I have a confession to make. I take baths. Every day.
Let me explain. Our house has 2 claw foot tubs. Cool, but not the best set up to shower. One of the tubs doesn’t even have a shower (well, it has a handheld shower). The other tub has a stand-up shower, but it is really tight. The claustrophobic comes out in me when I use it.
So, I have resigned to taking baths. Every day.
The upside of a bath.
Now that I have effectively ruined my manhood for many of you, let me tell you the one great thing about baths.
They take time.
It’s hard to slip into a warm bath and hurry through it. You sit down and instantly relax. So, while I’m sitting in the tub, my mind wanders, and I think. I get creative.
In fact, I find that my most creative time of the day – in the form of brainstorming and creating plans to take over the world – happen while I’m sitting in the bathtub.
I wrote most of this post in my head as I was in the bathtub this morning. Let me share with you how this process works.
Creativity takes time…3 steps.
I go through three initial steps to make an idea come to reality. They are basic, and you probably do the same, but I think it’s really important to map out what works. This will help you develop an idea when it’s hard to come up with something concrete.
1. Quiet + Time
The thing about the bath for me is that it forces me to take time. I spend at least 10-15 minutes there, usually more. The bathtub is in an open space in our bedroom, so it’s not always quiet.
I am able to be much more creative when I’m alone, and it is quiet. For you to be creative you need time. You also need quiet. Quiet from sound, but also quiet from technology.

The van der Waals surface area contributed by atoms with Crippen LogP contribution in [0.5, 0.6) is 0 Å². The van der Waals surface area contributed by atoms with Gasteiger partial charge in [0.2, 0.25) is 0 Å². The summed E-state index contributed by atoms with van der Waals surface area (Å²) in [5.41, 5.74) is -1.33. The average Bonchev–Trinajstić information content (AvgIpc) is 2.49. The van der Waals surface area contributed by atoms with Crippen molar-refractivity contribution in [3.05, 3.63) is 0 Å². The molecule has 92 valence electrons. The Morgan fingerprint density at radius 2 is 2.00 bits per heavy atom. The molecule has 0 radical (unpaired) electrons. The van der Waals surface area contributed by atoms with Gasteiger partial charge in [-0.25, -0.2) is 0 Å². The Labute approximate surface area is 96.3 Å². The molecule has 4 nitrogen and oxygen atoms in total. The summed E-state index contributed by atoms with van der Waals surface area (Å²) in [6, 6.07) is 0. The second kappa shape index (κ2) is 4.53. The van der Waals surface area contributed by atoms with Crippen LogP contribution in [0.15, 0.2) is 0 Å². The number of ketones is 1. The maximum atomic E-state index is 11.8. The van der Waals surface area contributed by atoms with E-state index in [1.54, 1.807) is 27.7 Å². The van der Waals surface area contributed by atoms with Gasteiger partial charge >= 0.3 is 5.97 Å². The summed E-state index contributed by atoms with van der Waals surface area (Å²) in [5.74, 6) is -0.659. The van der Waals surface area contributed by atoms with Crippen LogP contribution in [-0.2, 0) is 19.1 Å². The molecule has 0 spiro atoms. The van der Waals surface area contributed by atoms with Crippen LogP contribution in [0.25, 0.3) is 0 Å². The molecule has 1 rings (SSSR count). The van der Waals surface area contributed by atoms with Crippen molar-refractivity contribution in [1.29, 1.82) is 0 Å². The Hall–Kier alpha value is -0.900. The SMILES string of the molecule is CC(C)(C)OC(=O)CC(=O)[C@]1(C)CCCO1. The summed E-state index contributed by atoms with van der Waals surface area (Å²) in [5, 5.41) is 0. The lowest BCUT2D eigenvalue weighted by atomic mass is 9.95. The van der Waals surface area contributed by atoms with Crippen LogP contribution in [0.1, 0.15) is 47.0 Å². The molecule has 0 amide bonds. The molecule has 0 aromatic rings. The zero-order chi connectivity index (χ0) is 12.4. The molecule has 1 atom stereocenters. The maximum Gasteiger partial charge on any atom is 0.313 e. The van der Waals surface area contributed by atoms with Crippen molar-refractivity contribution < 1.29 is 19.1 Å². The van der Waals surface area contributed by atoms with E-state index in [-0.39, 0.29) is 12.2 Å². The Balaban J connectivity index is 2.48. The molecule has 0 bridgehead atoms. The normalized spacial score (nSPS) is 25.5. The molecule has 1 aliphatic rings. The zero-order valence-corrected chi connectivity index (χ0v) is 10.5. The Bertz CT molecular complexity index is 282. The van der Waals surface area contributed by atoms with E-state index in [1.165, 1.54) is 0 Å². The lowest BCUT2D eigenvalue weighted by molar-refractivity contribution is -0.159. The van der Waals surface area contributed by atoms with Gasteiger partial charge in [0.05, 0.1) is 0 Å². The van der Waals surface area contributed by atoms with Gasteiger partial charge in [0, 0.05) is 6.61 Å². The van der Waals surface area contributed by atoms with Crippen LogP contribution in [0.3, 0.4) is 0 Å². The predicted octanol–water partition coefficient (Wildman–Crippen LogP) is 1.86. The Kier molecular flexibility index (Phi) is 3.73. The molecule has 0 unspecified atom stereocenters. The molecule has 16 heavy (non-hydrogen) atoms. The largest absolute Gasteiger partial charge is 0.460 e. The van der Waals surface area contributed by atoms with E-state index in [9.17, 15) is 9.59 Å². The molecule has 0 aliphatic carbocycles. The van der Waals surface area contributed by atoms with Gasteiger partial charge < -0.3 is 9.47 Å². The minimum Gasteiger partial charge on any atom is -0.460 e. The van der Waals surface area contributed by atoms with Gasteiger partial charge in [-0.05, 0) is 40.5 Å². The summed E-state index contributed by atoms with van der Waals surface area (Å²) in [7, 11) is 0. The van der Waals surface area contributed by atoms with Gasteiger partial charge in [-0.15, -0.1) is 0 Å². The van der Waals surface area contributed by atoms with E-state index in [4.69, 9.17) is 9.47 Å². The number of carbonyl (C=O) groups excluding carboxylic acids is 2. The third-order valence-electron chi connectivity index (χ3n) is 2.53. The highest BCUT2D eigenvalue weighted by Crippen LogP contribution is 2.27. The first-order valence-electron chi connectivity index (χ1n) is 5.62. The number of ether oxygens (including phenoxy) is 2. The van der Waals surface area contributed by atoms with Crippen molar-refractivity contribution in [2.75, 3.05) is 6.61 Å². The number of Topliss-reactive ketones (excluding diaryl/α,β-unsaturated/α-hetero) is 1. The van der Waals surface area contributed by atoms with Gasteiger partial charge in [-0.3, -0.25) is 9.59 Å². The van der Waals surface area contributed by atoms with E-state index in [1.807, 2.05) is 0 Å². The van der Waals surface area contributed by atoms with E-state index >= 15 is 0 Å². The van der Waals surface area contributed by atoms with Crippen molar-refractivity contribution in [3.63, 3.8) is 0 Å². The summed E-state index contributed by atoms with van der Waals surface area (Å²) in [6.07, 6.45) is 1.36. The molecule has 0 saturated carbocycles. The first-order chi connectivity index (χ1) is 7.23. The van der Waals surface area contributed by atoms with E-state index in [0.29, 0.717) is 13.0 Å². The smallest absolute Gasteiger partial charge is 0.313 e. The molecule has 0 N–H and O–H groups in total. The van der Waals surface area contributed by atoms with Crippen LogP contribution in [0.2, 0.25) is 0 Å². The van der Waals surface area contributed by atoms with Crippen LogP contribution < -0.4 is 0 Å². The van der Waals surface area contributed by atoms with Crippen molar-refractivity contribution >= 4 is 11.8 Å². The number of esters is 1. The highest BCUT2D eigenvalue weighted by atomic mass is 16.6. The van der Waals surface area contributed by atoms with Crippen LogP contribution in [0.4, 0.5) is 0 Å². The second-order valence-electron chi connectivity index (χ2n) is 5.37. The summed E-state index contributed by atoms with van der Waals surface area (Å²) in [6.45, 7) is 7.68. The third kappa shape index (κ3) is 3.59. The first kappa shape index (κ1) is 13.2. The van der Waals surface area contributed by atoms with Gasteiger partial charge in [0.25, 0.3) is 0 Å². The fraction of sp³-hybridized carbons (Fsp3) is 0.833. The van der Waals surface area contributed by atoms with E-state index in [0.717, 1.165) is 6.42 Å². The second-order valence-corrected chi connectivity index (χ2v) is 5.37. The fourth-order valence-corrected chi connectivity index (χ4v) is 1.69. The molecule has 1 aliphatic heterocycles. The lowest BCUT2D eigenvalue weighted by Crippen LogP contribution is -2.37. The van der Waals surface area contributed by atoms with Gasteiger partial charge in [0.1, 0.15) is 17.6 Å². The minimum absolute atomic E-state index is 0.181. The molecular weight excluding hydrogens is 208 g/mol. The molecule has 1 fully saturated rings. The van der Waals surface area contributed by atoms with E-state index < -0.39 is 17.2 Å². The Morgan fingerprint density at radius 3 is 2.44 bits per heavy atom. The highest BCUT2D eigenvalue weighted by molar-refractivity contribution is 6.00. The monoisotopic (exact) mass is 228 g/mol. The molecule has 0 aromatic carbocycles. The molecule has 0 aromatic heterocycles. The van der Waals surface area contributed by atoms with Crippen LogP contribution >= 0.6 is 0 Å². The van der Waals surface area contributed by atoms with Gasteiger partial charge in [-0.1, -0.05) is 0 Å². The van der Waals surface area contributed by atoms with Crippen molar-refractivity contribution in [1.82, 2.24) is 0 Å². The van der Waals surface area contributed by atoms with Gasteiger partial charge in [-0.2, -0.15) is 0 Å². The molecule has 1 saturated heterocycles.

You may be the kind of person that needs to talk through an idea out loud, Kia is this type of person. However, you still need short periods of quiet to allow your mind to relax and meditate.
2. Write it down.
A great idea is worthless if I don’t remember it. So, as soon as I’m out of the bath I write it down. Most of the time I physically write it down on a sticky note, and occasionally I’ll write directly into Evernote.
I know some people may say it would be better to have a pad of paper to write them down immediately, but I really like the time to let the ideas play out. This let’s my mind wander from point A to B to C to anywhere it wants to go. No pressure.
3. Take action.
This is the hardest part – doing something with what you’ve dreamed up and written down.
I’m great at following through and doing something with an idea for a post on The Collective (point in case…what you’re reading now). I’m not always great at taking action on other ideas.
I recently had an idea for a podcast I would like to start. I came up with the idea, I wrote it down (looking at the note on my desk now), I’ve even done a bit of research. There doesn’t seem to be much available with the idea I have, yet I still haven’t done much with it.
I great idea is nothing if you don’t take action…all the way through.